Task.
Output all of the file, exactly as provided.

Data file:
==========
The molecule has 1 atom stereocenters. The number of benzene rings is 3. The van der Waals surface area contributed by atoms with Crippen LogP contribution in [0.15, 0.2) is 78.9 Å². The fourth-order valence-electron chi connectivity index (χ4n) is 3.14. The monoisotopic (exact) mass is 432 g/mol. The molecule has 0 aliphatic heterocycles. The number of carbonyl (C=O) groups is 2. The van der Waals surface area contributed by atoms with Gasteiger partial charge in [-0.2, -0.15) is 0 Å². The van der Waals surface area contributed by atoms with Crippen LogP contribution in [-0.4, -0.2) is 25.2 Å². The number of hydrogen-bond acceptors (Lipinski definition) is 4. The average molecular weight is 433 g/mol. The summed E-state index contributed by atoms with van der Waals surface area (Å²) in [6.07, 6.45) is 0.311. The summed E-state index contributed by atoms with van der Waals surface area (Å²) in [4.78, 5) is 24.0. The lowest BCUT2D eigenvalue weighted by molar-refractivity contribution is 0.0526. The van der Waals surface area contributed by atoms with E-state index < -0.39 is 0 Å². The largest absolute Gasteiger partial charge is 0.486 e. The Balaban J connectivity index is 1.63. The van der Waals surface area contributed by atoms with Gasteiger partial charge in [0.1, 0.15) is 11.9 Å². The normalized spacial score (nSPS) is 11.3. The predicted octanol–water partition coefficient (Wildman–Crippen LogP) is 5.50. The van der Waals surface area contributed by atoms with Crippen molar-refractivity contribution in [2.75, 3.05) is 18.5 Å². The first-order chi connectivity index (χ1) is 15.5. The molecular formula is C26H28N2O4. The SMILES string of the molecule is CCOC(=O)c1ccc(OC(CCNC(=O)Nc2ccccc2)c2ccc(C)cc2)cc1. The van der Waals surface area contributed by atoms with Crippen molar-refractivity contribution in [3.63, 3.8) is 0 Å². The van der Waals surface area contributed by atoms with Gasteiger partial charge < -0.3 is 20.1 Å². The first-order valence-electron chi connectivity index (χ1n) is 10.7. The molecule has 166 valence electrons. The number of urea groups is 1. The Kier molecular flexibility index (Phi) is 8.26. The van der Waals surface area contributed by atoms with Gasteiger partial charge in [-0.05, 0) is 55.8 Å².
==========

The molecule has 1 atom stereocenters. The number of benzene rings is 3. The van der Waals surface area contributed by atoms with Crippen LogP contribution in [0.15, 0.2) is 78.9 Å². The fourth-order valence-electron chi connectivity index (χ4n) is 3.14. The monoisotopic (exact) mass is 432 g/mol. The molecule has 0 aliphatic heterocycles. The number of carbonyl (C=O) groups is 2. The van der Waals surface area contributed by atoms with Gasteiger partial charge in [-0.2, -0.15) is 0 Å². The van der Waals surface area contributed by atoms with Crippen LogP contribution in [-0.4, -0.2) is 25.2 Å². The number of hydrogen-bond acceptors (Lipinski definition) is 4. The average molecular weight is 433 g/mol. The summed E-state index contributed by atoms with van der Waals surface area (Å²) in [6.07, 6.45) is 0.311. The summed E-state index contributed by atoms with van der Waals surface area (Å²) in [4.78, 5) is 24.0. The lowest BCUT2D eigenvalue weighted by molar-refractivity contribution is 0.0526. The van der Waals surface area contributed by atoms with E-state index < -0.39 is 0 Å². The largest absolute Gasteiger partial charge is 0.486 e. The Balaban J connectivity index is 1.63. The van der Waals surface area contributed by atoms with Gasteiger partial charge in [0.1, 0.15) is 11.9 Å². The normalized spacial score (nSPS) is 11.3. The predicted octanol–water partition coefficient (Wildman–Crippen LogP) is 5.50. The van der Waals surface area contributed by atoms with Crippen molar-refractivity contribution in [2.75, 3.05) is 18.5 Å². The first-order chi connectivity index (χ1) is 15.5. The molecular formula is C26H28N2O4. The SMILES string of the molecule is CCOC(=O)c1ccc(OC(CCNC(=O)Nc2ccccc2)c2ccc(C)cc2)cc1. The van der Waals surface area contributed by atoms with Crippen molar-refractivity contribution in [3.63, 3.8) is 0 Å². The van der Waals surface area contributed by atoms with Gasteiger partial charge < -0.3 is 20.1 Å². The first-order valence-electron chi connectivity index (χ1n) is 10.7. The molecule has 166 valence electrons. The number of urea groups is 1. The Kier molecular flexibility index (Phi) is 8.26. The van der Waals surface area contributed by atoms with Gasteiger partial charge in [-0.05, 0) is 55.8 Å².